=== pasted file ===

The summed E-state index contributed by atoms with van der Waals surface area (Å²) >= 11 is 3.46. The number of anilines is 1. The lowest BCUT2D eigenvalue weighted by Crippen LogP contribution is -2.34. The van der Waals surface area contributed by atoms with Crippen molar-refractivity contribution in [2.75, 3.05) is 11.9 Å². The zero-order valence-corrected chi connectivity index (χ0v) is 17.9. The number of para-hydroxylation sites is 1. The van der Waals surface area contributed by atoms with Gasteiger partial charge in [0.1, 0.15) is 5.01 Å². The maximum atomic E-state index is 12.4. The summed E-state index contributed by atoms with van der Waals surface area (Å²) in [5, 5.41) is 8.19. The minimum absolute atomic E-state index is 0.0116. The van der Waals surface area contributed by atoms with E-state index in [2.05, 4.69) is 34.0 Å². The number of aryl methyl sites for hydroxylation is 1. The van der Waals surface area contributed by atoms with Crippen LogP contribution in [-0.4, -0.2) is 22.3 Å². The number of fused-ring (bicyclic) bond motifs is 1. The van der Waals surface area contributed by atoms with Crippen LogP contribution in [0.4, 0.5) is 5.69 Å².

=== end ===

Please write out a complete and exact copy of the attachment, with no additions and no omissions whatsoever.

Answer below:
The summed E-state index contributed by atoms with van der Waals surface area (Å²) >= 11 is 3.46. The number of anilines is 1. The lowest BCUT2D eigenvalue weighted by Crippen LogP contribution is -2.34. The van der Waals surface area contributed by atoms with Crippen molar-refractivity contribution in [2.75, 3.05) is 11.9 Å². The zero-order valence-corrected chi connectivity index (χ0v) is 17.9. The number of para-hydroxylation sites is 1. The van der Waals surface area contributed by atoms with Gasteiger partial charge in [0.1, 0.15) is 5.01 Å². The maximum atomic E-state index is 12.4. The summed E-state index contributed by atoms with van der Waals surface area (Å²) in [5, 5.41) is 8.19. The minimum absolute atomic E-state index is 0.0116. The van der Waals surface area contributed by atoms with E-state index in [2.05, 4.69) is 34.0 Å². The number of aryl methyl sites for hydroxylation is 1. The van der Waals surface area contributed by atoms with Crippen LogP contribution in [-0.4, -0.2) is 22.3 Å². The number of fused-ring (bicyclic) bond motifs is 1. The van der Waals surface area contributed by atoms with Crippen LogP contribution in [0.4, 0.5) is 5.69 Å².